International Stout Day happens in

International Stout Day happens in


About Stout - A History Lesson

Before going into the history and description of Stouts, one must first give props to its predecessor, the Porter.

Porters, a dark ale favored among London's working classes, was first developed in the early 1700s. Street and river porters provided an eager market for this new, energizing beer. The word "stout", after the fourteenth century, had taken on as one of its meanings "strong", and was used as such to describe strong beers, such as the Porter. "Stout" as in stout porter, was the strong, dark brew London's brewers developed and the dark beer that gave us what we think of today as the typical stout style.

The first stouts were produced in the 1730s. The Russian Imperial Stout was inspired by brewers back in the 1800's to win over the Russian Czar. "Imperial porter" came before "imperial stout" and the earliest noted use of "Imperial" to describe a beer comes from the Caledonian Mercury of February 1821, when a coffeehouse in Edinburgh was advertising "Edinburgh Ales, London Double Brown Stout and Imperial Porter, well worth the attention of Families".
Guinness had been brewing porters since about 1780 and are famous for their Dry or Irish Stout. Oatmeal stout beer is one of the more sweeter and smoother of the stouts. And for proof that we live in an evolving society, there's Oyster Stout and Chocolate Stout. The first known use of oysters as part of the brewing process of stout was in 1929 in New Zealand.
Originally, stout meant "proud" or "brave", but morphed into the connotation of "strong" after the 14th century. Why on earth should this brave and strong beer style not have its own day of celebration?

Stout Styles

  1. American-Style Stout
    Low to medium malt sweetness with hints of caramel, chocolate and/or roasted coffee give it a big roasted malt aroma and flavor, sometimes bordering burnt coffee. The sweetness helps balance the bitterness of the roasted grains and hops. The majority of the character that defines American Stout comes from the specialty malts. Try Rogue Chocolate Stout, Deschutes Brewery Obsidian Stout or Sixpoint Diesel Stout. Alcohol by Weight (Volume) 4.5-7% (5.7-8.8%)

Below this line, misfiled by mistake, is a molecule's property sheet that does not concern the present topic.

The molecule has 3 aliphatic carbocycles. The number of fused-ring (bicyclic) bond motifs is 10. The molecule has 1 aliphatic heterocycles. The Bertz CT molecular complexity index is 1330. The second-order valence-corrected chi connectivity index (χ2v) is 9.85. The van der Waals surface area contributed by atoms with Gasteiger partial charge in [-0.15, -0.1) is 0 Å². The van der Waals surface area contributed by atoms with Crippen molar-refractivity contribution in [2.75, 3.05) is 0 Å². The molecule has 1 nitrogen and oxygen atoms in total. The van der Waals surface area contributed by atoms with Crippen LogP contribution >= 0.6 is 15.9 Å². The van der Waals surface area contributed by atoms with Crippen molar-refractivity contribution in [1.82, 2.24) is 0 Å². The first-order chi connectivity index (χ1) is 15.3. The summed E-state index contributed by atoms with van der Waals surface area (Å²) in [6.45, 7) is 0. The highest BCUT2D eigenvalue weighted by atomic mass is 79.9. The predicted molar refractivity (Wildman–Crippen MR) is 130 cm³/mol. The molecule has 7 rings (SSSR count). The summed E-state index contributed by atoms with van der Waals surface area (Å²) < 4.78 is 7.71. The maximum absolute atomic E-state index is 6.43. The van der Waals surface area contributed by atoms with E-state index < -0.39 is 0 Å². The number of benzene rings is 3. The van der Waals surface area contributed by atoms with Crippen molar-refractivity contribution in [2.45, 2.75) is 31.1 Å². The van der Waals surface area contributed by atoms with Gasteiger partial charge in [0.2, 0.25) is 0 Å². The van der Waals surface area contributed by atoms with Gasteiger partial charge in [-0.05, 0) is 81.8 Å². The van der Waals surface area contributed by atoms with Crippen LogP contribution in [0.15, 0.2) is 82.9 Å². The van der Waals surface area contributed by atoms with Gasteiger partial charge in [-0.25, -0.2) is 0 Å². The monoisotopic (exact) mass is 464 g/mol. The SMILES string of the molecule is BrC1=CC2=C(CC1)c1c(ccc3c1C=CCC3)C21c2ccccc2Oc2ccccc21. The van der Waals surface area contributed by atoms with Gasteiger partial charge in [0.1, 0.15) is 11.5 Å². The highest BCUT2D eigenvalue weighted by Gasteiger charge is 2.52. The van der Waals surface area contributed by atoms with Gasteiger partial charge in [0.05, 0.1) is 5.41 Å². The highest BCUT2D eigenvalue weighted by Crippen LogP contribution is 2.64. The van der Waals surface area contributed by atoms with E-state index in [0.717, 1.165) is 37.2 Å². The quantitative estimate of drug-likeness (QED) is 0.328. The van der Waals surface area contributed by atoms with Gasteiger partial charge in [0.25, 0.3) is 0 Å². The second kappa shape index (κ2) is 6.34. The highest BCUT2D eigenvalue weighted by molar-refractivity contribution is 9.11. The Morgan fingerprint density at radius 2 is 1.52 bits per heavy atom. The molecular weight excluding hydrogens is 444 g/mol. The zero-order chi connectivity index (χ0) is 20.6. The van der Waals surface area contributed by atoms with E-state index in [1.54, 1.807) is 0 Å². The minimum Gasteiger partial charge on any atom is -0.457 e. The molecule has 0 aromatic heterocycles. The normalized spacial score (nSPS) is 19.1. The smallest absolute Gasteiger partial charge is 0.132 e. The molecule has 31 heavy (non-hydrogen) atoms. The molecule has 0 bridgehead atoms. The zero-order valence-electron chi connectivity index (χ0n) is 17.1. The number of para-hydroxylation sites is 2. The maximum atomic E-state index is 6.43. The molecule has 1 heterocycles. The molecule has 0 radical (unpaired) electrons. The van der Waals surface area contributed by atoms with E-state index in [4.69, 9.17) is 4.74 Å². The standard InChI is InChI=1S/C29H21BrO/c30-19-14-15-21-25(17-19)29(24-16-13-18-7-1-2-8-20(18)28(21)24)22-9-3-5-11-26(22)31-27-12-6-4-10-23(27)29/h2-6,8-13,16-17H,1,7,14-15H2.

Bitterness (IBU) 35-60

  2. American-Style Imperial Stout
    A derivative of the Russian Imperial Stout, this full-bodied style is robust and higher in alcohol content. The bitterness is moderate to very high. It has a very notable malt character, and lends itself to strong flavor additions like chocolate and coffee. Many of these are barrel aged in bourbon or whiskey barrels. Try Deschutes The Abyss, The Lost Abbey’s Serpent’s Stout or Founders Kentucky Breakfast Stout. Alcohol by Weight (Volume) 5.5-9.5% (7-12%) Bitterness (IBU) 50-80

  3. British-Style Imperial Stout
    Copper to very dark brown, this high alcohol content style has a rich, malty flavor, usually noting toffee or caramel. Hop aroma can be subtle to moderately hop-floral, -citrus or -herbal. The high alcohol content is evident in this type of stout, especially in the finish. Alcohol by Weight (Volume) 5.5-9.5% (7-12%) Bitterness (IBU) 45-65

  4. Sweet Stout (Milk/Cream Stouts)
    This English style of stout has a mild roasted grain aroma, often with coffee and/or chocolate notes. Hop bitterness is moderate (lower than in dry stout). Historically, they are known as "Milk" or "Cream" stouts, as the full body of this beer was originally borne from incorporating milk/unfermented sugar before bottle. The classic surviving example of milk stout is Mackeson's, who claimed that "each pint contains the energizing carbohydrates of 10 ounces of pure dairy milk". Chocolate, malt sweetness and caramel are dominant flavor profiles. Alcohol by Weight (Volume) 2.5-5% (3-6%) Bitterness (IBU) 15-25

  5. Oatmeal Stout
    This style is a smoooooooth number. A medium to full bodied style, the sweetness of this beer makes it a good companion with desserts and hearty, meaty meals. With complexities of roast, coffee, cream, and sweet malt, the oats make the mouthfeel soft and silky. Oatmeal stout was first recognized for its nutritional value and was popular in England with nursing mothers and athletes. Oatmeal Stout fell into relative obscurity in the mid-20th century, until about 1980. Try Samuel Smith’s Oatmeal Stout, Anderson Valley Brewing Barney Flats Oatmeal Stout or Firestone Walker Brewing Velvet Merlin. Alcohol by Weight (Volume) 3.0-4.8% (3.8-6%)
    Bitterness (IBU) 20-40

  6. Classic Irish-Style Dry Stout
    Through the use of roasted barley, this classic style has the signature dry-roasted character. Dark black in color and one of the more drinkable styles, they tend to have a lighter body. Great examples of this iconic style are classic Guinness Draught, Moylan's Dry Irish Stout, Ommegang Stout, Murphy's Irish Stout and Victory Irish Stout. Alcohol by Weight (Volume) 3.2-4.2% (3.8-5%)
    Bitterness (IBU) 30-40

  7. Foreign (Export)-Style Stout: TBD
    Foreign-style stouts have an initial malt sweetness and caramel flavor with a distinctive dry-roasted bitterness in the finish. It’s a special style of stout that is similar to a Dry Stout in that they have a malty sweetness and notes of caramel, but it’s higher in alcohol with a very pronounced roasted character. There’s no hop profile here. Guinness Foreign Extra Stout is an exceptional example of this style. Creamy body, molasses dominate with roasted malts & chocolate flavor, this is a delicious stout. Alcohol by Weight (Volume) 4.5-7.5% (5.7-9.3%) Bitterness (IBU) 30-60
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